The Taste of Country Cooking: 30th Anniversary Edition
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In recipes and reminiscences equally delicious, Edna Lewis celebrates the uniquely American country cooking she grew up with some fifty years ago in a small Virginia Piedmont farming community that had been settled by freed slaves. With menus for the four seasons, she shares the ways her family prepared and enjoyed food, savoring the delights of each special time of year:
• The fresh taste of spring—the first shad, wild mushrooms, garden strawberries, field greens and salads . . . honey from woodland bees . . . a ring mold of chicken with wild mushroom sauce . . . the treat of braised mutton after sheepshearing.
• The feasts of summer—garden-ripe vegetables and fruits relished at the peak of flavor . . . pan-fried chicken, sage-flavored pork tenderloin, spicy baked tomatoes, corn pudding, fresh blackberry cobbler, and more, for hungry neighbors on Wheat-Threshing Day . . . Sunday Revival, the event of the year, when Edna’s mother would pack up as many as fifteen dishes (what with her pickles and breads and pies) to be spread out on linen-covered picnic tables under the church’s shady oaks . . . hot afternoons cooled with a bowl of crushed peaches or hand-cranked custard ice cream.
• The harvest of fall—a fine dinner of baked country ham, roasted newly dug sweet potatoes, and warm apple pie after a day of corn-shucking . . . the hunting season, with the deliciously “different” taste of game fattened on hickory nuts and persimmons . . . hog-butchering time and the making of sausages and liver pudding . . . and Emancipation Day with its rich and generous thanksgiving dinner.
• The hearty fare of winter—holiday time, the sideboard laden with all the special foods of Christmas for company dropping by . . . the cold months warmed by stews, soups, and baked beans cooked in a hearth oven to be eaten with hot crusty bread before the fire.
The scores of recipes for these marvelous dishes are set down in loving detail. We come to understand the values that formed the remarkable woman—her love of nature, the pleasure of living with the seasons, the sense of community, the satisfactory feeling that hard work was always rewarded by her mother’s good food. Having made us yearn for all the good meals she describes in her memories of a lost time in America, Edna Lewis shows us precisely how to recover, in our own country or city or suburban kitchens, the taste of the fresh, good, natural country cooking that was so happy a part of her girlhood in Freetown, Virginia.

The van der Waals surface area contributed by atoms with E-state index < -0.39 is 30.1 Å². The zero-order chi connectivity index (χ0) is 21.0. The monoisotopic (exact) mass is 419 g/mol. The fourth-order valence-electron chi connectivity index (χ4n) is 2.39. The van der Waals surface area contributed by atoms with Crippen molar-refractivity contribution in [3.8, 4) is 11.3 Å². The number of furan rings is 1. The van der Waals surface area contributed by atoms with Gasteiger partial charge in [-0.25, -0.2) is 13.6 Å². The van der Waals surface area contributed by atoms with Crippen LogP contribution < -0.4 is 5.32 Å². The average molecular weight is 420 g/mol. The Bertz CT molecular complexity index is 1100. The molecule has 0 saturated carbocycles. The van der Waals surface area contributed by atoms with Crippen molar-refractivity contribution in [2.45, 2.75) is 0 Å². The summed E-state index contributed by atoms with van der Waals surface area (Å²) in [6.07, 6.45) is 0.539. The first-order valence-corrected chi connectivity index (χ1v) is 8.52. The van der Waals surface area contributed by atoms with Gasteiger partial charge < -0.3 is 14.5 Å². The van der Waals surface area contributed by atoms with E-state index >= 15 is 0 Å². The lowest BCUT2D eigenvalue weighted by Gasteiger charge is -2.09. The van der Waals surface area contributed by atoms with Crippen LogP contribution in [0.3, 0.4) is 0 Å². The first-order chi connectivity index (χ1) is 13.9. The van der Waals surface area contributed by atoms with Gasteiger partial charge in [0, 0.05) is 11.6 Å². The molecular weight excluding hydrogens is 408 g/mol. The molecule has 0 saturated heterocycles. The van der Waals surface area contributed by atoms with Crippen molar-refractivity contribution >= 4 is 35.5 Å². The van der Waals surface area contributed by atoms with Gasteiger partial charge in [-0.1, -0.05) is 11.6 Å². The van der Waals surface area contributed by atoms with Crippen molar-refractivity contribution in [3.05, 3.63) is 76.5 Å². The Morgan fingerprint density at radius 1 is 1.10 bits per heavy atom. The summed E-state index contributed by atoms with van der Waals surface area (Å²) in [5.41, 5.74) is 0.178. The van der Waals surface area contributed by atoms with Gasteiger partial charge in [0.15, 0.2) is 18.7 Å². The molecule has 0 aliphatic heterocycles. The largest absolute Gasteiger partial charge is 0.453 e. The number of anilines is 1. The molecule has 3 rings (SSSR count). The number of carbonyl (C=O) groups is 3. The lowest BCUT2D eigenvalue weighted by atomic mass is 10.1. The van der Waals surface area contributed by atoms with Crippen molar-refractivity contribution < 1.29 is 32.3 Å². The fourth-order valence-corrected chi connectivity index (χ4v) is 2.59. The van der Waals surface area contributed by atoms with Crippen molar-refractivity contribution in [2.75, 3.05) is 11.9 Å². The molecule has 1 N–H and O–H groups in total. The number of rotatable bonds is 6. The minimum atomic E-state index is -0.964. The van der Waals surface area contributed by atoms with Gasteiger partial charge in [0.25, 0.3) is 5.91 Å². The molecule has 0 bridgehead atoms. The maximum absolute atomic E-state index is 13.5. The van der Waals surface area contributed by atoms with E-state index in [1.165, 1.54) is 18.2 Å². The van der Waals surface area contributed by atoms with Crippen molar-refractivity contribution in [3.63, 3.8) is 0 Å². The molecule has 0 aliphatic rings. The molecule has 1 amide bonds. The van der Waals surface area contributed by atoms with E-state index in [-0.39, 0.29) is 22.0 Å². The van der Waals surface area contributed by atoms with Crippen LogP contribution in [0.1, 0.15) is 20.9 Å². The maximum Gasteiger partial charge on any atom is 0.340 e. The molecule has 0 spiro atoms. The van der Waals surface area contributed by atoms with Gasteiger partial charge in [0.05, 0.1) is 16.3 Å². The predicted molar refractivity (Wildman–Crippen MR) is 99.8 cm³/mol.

the rest of the food was served up, the eggs were ready, beautiful, and looked as if they had been poached. They were placed upon a platter and decorated with delicious crisp bacon, or placed surrounding the ham. Pan-Fried Sweet Potatoes Fried sweet potatoes were as popular as white and the flavor always seemed enhanced by frying. We enjoyed them most served for breakfast or with a light supper. Sometimes they were boiled, left overnight, then peeled, sliced, and sautéed in butter. But they had
gravy and serve hot along with the fried chicken. Rendering Lard from Pork Fat For a special meal with hot biscuits and fried chicken, try rendering some lard for that special occasion. Ask your butcher for some clean, fresh pork leaf fat or pieces cut from the loin. Sometimes it is found in supermarkets. Two pounds of fat will make enough for both the biscuits and to fry the chicken in. To prepare the fat, first cut away any lean part. Wipe or scrape off any residue from the butcher’s block
Ham and Sweet Potato Breakfast An Early Summer Lunch of the Season’s Delicacies An Early Summer Dinner of Veal, Scallions, and the First Berries A Prepared-Ahead Summer Dinner Midsummer Sunday Breakfast A Busy-Day Summer Dinner Putting Up Fruits and Vegetables, Pickles, and Wine Wheat-Harvesting Midday Dinner Making Ice Cream on a Summer Afternoon Sunday Revival Dinner A Cool-Evening Supper The Night for a Boiled Virginia Ham Dinner Fall Introduction Breakfast Before Leaving for
cabbage ⅓ cup tender green scallion tops, cut into �-inch slices 2 cups boiling water, or preferably stock from boiled pork shoulder 3 tablespoons freshly rendered fat from bacon or ham Salt Freshly ground black pepper 1 3-quart saucepan To prepare the cabbage, trim away the outside leaves and cut the head into quarters. Cut away the core, leaving just enough to hold the leaves intact. Place the pieces of cabbage in a bowl of cold water for about 15 minutes or so to wash out any dust or
Turnip-Top Leaves, Beet Tops) Boiled leafy greens are not fully appreciated because most people don’t know how to prepare them. First of all, they need not be greasy. The most delicious cooked greens we made were cooked with pork, except for spinach, and we usually served them with a white sauce. Some varieties of leafy greens we would gather and cook every day, mostly because we knew instinctively that they were of nutritional value—an instinct that comes from our African heritage, I’m sure.